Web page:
(This was written on 11/11/12)
I went shopping in Manek Chawk, Tran Darwaja (three gates) area of Karnavati (Ahmedabad) today. In American parlance this would be called downtown.
It was a veritable sea of humanity and vehicles of all shape and color. Traffic was so intense that pedestrians were vying for a foothold along with scooters, motor bikes, bicycles, rickshaws, cars, tempos and everything else on four wheels. There were shouting match a galore and nilly willy I got in an argument with a motor bike driver who found fault with us hapless pedestrians; when he kept telling me to move to the side, when there was really no side to move to, I had to ask him, if he wanted me to walk over his and other drivers’ heads or would he be rather satisfied by driving over all of us. At times I thought, no matter how much I tried to be careful, a wheel was going to run over my foot. Fact that this is Deepawali time, did not help the matters.
It was interesting to see a hawker shouting sale of a Rs. 80 items for Rs. 60 and exhorting this as the last day of the sale. I have no doubts that were I to go there tomorrow, he would be still repeating that same, last day of sale pitch!Similarly a footpath vendor from whom I bought artificial flowers claimed that it was his “Boni”, meaning it was the first sale of the day while he had already sold to two customers in front and ahead of me! This is Karnavati and this is Bharat- as the song goes, I love my India.Another interesting facet of this “free” enterprise is that a majority of vendors and shopkeepers are Muslims but the buyers are mostly Hindus. As a matter of fact this area is known to be a Muslim fortress for ages. Same people who kill each other during riots, do the business amicably in peaceful times. It is a human paradox.
I am truly disappointed in the financial reward. It is a cruel joke. It would have been better not to offer a reward. I can see that amount for an informant but here is a lady who got hold of live bombs and took timely action to save many lives at the risk of her marriage and facing possible ostracizing from her community. I urge Narendrabhai Modi to rectify this mistake and announce suitable reward.
This is Narendra Modi’s Gujarat where a Muslim woman comes forward to expose her own husband’s nefarious, anti-national activity and they (anti-Modi brigade) say that Muslims live in fear in Gujarat!
MoS Home,CP,DGP visit brave Muslim lady Reshma, present her award announced by Modi(photos)
Ahmedabad, 18 July, 2011
Shehzad nabbed by police on Sunday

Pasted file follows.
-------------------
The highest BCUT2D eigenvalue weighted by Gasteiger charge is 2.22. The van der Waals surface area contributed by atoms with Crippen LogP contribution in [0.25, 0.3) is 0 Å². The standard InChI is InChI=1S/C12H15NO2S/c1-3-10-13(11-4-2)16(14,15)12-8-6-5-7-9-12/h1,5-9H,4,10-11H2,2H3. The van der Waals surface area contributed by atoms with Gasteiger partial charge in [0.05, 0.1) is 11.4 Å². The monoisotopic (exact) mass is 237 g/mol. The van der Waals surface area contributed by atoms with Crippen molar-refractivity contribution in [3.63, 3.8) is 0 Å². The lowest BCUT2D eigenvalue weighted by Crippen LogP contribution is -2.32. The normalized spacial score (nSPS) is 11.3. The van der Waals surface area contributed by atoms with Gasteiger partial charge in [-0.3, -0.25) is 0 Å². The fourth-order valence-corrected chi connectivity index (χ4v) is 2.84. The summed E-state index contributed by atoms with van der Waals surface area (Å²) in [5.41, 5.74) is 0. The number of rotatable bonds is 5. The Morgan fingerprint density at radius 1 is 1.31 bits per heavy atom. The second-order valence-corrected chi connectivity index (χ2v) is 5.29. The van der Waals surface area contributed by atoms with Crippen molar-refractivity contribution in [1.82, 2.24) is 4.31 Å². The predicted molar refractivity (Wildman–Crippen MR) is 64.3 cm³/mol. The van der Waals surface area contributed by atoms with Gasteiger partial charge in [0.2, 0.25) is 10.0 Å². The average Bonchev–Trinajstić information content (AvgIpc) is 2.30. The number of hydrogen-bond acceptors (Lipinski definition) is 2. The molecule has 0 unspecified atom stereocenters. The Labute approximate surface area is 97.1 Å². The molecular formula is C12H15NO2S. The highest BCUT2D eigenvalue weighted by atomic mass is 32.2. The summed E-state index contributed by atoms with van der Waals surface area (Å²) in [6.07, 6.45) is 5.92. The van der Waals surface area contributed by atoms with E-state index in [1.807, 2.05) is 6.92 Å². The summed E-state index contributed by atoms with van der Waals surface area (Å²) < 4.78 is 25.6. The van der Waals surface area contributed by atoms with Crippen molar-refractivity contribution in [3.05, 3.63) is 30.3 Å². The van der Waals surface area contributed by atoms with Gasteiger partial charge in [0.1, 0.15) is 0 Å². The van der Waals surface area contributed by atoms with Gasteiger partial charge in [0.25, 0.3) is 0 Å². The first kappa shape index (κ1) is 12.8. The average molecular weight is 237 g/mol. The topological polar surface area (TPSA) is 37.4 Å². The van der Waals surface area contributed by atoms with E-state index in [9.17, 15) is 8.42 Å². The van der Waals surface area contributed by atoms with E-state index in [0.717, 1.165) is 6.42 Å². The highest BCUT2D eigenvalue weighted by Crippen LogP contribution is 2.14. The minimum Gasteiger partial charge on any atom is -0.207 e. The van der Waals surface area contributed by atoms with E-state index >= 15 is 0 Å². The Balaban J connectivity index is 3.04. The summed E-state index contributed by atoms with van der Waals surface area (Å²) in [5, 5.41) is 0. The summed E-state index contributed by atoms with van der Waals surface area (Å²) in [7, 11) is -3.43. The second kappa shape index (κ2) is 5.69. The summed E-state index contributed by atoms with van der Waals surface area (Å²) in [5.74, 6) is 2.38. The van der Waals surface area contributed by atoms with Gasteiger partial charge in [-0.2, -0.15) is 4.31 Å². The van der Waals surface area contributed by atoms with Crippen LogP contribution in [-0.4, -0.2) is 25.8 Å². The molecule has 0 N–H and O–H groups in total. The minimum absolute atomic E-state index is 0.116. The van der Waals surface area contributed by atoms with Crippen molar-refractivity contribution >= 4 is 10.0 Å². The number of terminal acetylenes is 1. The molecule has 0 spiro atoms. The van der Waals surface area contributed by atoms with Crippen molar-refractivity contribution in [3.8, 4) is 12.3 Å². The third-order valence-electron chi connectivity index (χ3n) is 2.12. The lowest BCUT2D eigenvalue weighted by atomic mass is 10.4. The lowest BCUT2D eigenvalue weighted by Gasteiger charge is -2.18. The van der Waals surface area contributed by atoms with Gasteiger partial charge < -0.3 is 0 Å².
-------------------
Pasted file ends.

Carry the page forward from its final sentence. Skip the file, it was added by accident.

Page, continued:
The government of Gujarat has taken a decision to honor a brave Muslim lady Reshma of Ahmedabad who yesterday informed the police about her husband’s activity of making crude bombs and his plan to do bomb blasts in the city. Reshma’s husband Shehzad was later arrested by police with 8 crude bombs and two desi tamanchas.
Reshma living near Chandola lake of Ahmedabad’s Muslim dominated Danilimda area had helped the police earlier also. Few years back, with Reshma’s help, police had nabbed Bangladeshi intruders living illegally in this area.
After her husband’s arrest, Reshma had said that she wanted to save lives of many people by informing the police about her husband’s activities.
Gujarat Chief Minister Narendra Modi today announced on Tweeter :”Gujarat Home minister will felicitate brave Reshma with prize of Rs 25,000 for exposing her husband in national interest.”
Reshma was today visited at her residence by Gujarat Minister of state for Home Shri Praful Patel, Ahmedabad Police Commissioner Shri Sudhir Sinha, Gujarat Police Chief DGP Chitranjan Singh. Shri Patel, Sinha and Singh appreciated and congratulated her for her brave act of public good.Minister Praful Patel presented Reshma a cheque of Rs. 25,000 as a bravery award.
Mr. Patel profusely praised Ms. Reshmaben’s courage despite being a woman, rising above her concern for a close relationship, its repercussion and likely reaction in her close society. He described the act as a great personal sacrifice in the larger interest of the national security.
Chief Minister Narendra Modi described the Ms. Reshmaben’s sacrifice as an exemplary act for the security of six crore Gujaratis, displaying a rare example of communal amity.
Mr. Singh in a word of praise for Ms Reshmaben for setting a rare example of paying more importance to the motherland and nation’s interest rather that her own family. He said that such information or tips lead to solving several criminal cases.
Mr. Sinha offered Ms. Reshmaben a job in the Traffic Brigade and assured to provide her all possible security if required.
Talking to newspersons present on the occasion, Ms. Reshmaben, who studied up to Standard XII in Mumbai, said that she would always side with the law of the land and fearlessly expose criminal activities, even if they were her close relatives, and asked all womenfolk to do the same.
Meanwhile Shehzad was sent to ten days remand by the court today in Ahmedabad.
In another development, the Gujarat Police has taken a decision to hand over the Shehzad case to Anti Terrorist Squad. This decision was taken in view of Shehzad’s confession that he wanted to throw bombs indiscriminately during Ahmedabad’s annual Rath Yatra. Seven ATM cards and sim cards are recovered from Shehzad’s possession.